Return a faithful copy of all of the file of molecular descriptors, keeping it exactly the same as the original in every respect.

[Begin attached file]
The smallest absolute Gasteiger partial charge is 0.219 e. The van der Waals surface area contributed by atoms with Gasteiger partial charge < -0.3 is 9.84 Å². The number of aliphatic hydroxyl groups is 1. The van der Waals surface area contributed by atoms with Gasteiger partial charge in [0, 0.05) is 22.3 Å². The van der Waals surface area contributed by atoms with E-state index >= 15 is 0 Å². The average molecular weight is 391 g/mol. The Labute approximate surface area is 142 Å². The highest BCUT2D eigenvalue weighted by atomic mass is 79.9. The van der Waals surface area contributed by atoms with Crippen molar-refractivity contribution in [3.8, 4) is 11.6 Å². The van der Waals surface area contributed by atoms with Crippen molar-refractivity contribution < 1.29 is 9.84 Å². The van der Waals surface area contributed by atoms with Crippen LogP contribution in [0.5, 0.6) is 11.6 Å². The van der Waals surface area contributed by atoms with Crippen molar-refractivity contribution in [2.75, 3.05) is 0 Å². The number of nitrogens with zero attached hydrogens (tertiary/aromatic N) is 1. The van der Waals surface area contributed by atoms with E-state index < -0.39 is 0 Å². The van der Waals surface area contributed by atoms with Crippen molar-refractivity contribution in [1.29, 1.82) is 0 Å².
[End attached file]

The smallest absolute Gasteiger partial charge is 0.219 e. The van der Waals surface area contributed by atoms with Gasteiger partial charge < -0.3 is 9.84 Å². The number of aliphatic hydroxyl groups is 1. The van der Waals surface area contributed by atoms with Gasteiger partial charge in [0, 0.05) is 22.3 Å². The van der Waals surface area contributed by atoms with E-state index >= 15 is 0 Å². The average molecular weight is 391 g/mol. The Labute approximate surface area is 142 Å². The highest BCUT2D eigenvalue weighted by atomic mass is 79.9. The van der Waals surface area contributed by atoms with Crippen molar-refractivity contribution in [3.8, 4) is 11.6 Å². The van der Waals surface area contributed by atoms with Crippen molar-refractivity contribution < 1.29 is 9.84 Å². The van der Waals surface area contributed by atoms with Crippen LogP contribution in [0.5, 0.6) is 11.6 Å². The van der Waals surface area contributed by atoms with Crippen molar-refractivity contribution in [2.75, 3.05) is 0 Å². The number of nitrogens with zero attached hydrogens (tertiary/aromatic N) is 1. The van der Waals surface area contributed by atoms with E-state index < -0.39 is 0 Å². The van der Waals surface area contributed by atoms with Crippen molar-refractivity contribution in [1.29, 1.82) is 0 Å².